Allegations made by a French reseller about Apple's anti-competitive behaviour could pave the way for a Europe-wide legal spat, it has been claimed.
According to a report on French newspaper Le Figaro's website, Gallic VAR eBizcuss has filed a suit against Apple, claiming the firm has been unfairly favouring its own stores when doling out supplies of new products.
The VAR, which operates 16 retail outlets in France, said third-quarter sales were down 30 per cent because it was denied access to sufficient supplies of the iPad 2 and MacBook Air at launch.
The lawsuit states that product supply problems have dogged the VAR since the vendor opened its first Apple Store in Paris in November 2009.
It also alleged that Apple has been selling products directly to business customers at a lower price than it sells to partners.
In the Le Figaro report, François Prudent, chief executive of eBizcuss, said: "The proposals submitted to Apple commercial enterprises are lower than prices at which we buy the equipment."
Robert Peckham, Apple channel consultant, said the case has attracted the attention of several Apple Premium Resellers (APR) in the UK who have encountered similar problems.
"EBizcuss is the largest Apple reseller in France, so it will be difficult for Apple to ignore this and resellers in this country are already taking notice," he said.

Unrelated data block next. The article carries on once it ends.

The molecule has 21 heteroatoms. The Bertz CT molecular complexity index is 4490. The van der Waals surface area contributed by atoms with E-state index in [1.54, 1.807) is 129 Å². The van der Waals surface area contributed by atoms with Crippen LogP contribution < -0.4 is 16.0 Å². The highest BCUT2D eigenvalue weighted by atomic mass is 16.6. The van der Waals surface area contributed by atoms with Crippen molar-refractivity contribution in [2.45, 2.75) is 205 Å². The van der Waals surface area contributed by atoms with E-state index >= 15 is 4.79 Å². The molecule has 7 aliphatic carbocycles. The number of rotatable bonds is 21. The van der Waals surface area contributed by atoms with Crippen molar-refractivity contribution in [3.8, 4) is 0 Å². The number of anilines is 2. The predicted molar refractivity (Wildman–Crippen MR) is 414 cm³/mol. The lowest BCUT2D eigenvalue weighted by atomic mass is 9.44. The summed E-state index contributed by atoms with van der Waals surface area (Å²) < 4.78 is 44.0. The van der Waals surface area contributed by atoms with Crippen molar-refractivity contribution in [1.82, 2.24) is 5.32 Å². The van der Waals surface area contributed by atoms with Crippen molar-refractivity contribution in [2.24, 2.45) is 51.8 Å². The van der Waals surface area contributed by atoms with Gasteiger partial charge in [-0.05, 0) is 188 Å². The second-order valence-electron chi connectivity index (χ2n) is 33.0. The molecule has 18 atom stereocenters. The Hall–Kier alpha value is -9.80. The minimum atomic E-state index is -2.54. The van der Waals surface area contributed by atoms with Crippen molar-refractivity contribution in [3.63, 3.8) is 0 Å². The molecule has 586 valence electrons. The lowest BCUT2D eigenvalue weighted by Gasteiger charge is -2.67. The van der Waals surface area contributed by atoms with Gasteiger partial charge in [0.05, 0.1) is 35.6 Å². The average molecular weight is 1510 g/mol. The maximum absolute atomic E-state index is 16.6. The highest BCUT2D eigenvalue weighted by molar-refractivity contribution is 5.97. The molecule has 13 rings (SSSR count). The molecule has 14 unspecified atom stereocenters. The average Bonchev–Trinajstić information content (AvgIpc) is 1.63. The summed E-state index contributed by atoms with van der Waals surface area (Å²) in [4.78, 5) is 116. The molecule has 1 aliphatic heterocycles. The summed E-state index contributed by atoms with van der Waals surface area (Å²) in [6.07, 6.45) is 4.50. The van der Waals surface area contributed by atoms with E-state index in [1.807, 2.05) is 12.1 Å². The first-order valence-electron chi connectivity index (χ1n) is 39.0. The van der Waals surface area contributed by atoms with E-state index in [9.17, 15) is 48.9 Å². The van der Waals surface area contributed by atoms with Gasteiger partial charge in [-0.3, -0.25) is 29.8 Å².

"The conversations I have had with Apple partners suggest that the company could be opening itself up to a pan-European class action, especially if more partners decide to follow eBizcuss' lead and join forces."
Peckham said APRs could take legal action against Apple for restricting trade: "Partners have entered into an agreement to sell Apple's products, and if Apple is operating restrictive practices that prevent them from doing that, they could have a case."
However, Dave Stevinson, sales director of distributor VIP Computers, doubts the case will cause Apple to lose too much sleep.
"Apple Premium partners are aware of the rules of engagement with Apple and know exactly how to make money from selling Apple kit," he explained.
"The revenue will come from fulfilling the iPads and iPhones, but the margin will come from selling extras such as the airtime, service packs, cases and screen protectors."
Apple was unavailable for comment at the time of writing.
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